(PROVIDENCE, RI) Rhode Island’s two congressmen are giving President Obama high marks for the sweeping gun control measures he proposed Wednesday.
Congressman Jim Langevin, who nearly lost his life in a shooting accident when he was a teenager, gives President Obama an “A” for the package of gun safety measures he has proposed. They include, but are not limited to, universal background checks for all gun sales, the reinstatement of the assault weapons ban and capping ammunition magazines to a 10-round limit.
But Langevin worries that the Republican controlled House of Representatives may not allow a vote on the bills.
"I think it’s outrageous that the speaker potentially won’t bring a bill to the floor so I’m hoping there’ll be a change of heart and change of course and we’re going to try to put the pressure on the Republican leadership to bring a responsible bill to help end gun violence in our communities to the floor."
Langevin believes the political will exists to get the package passed – provided House Republican leaders let it get to a vote.
"I believe that there is overwhelming support on the issue of background checks, reinstating the assault weapons ban and most especially on limiting the extended run clips to only ten rounds. I think that if we get a vote on the floor you’ll see bipartisan support on this very important issue. We have to do more to keep people safe in our communities especially when it comes to keeping our children safe."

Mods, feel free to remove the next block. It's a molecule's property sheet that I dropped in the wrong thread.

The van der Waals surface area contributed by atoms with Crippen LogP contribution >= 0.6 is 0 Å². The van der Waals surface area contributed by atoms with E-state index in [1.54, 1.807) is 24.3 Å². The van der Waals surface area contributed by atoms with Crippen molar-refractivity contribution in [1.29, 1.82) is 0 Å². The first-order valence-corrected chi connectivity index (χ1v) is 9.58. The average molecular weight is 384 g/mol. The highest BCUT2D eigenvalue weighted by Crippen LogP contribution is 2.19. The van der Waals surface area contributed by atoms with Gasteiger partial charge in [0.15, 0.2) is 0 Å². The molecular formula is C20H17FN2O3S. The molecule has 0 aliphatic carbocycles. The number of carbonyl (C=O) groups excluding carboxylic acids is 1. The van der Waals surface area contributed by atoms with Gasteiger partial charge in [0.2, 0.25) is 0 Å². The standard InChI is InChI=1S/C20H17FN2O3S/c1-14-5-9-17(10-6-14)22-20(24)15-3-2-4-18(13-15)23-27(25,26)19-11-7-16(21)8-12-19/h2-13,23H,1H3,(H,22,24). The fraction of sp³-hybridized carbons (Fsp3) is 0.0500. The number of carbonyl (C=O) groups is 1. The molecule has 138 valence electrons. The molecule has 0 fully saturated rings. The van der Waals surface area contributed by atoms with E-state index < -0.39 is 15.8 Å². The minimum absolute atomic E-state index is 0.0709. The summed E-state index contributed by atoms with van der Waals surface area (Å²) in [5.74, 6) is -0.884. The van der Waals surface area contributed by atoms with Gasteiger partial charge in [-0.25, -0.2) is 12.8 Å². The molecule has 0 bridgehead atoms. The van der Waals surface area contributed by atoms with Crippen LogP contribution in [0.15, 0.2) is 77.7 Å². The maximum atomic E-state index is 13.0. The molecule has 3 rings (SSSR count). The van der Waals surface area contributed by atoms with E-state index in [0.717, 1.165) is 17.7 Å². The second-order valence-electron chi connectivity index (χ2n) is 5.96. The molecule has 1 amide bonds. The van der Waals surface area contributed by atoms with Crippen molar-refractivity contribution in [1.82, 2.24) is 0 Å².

Congressman David Cicilline issued a statement saying the President’s proposals will ensure the safety of the nation’s children, adding that it’s critical we act now. Cicilline said the president demonstrated “decisive leadership” in developing the gun control package.
Cicilline said the proposals will go a long way to ensuring people’s safety.
"You know this time is different. And I hope the tragedy at Sandy Hook is going to be enough to make people understand that we’ve got to do something about this. These are common sense, pragmatic, reasonable gun safety proposals and I really do believe that we’re going to do something and I think that even those who have historically resisted this will ultimately be persuaded that it’s the right thing to do."
The two congressmen disagree on the likelihood of the gun control legislation making it to a floor vote in the House. Langevin is much more pessimistic than his junior colleague.
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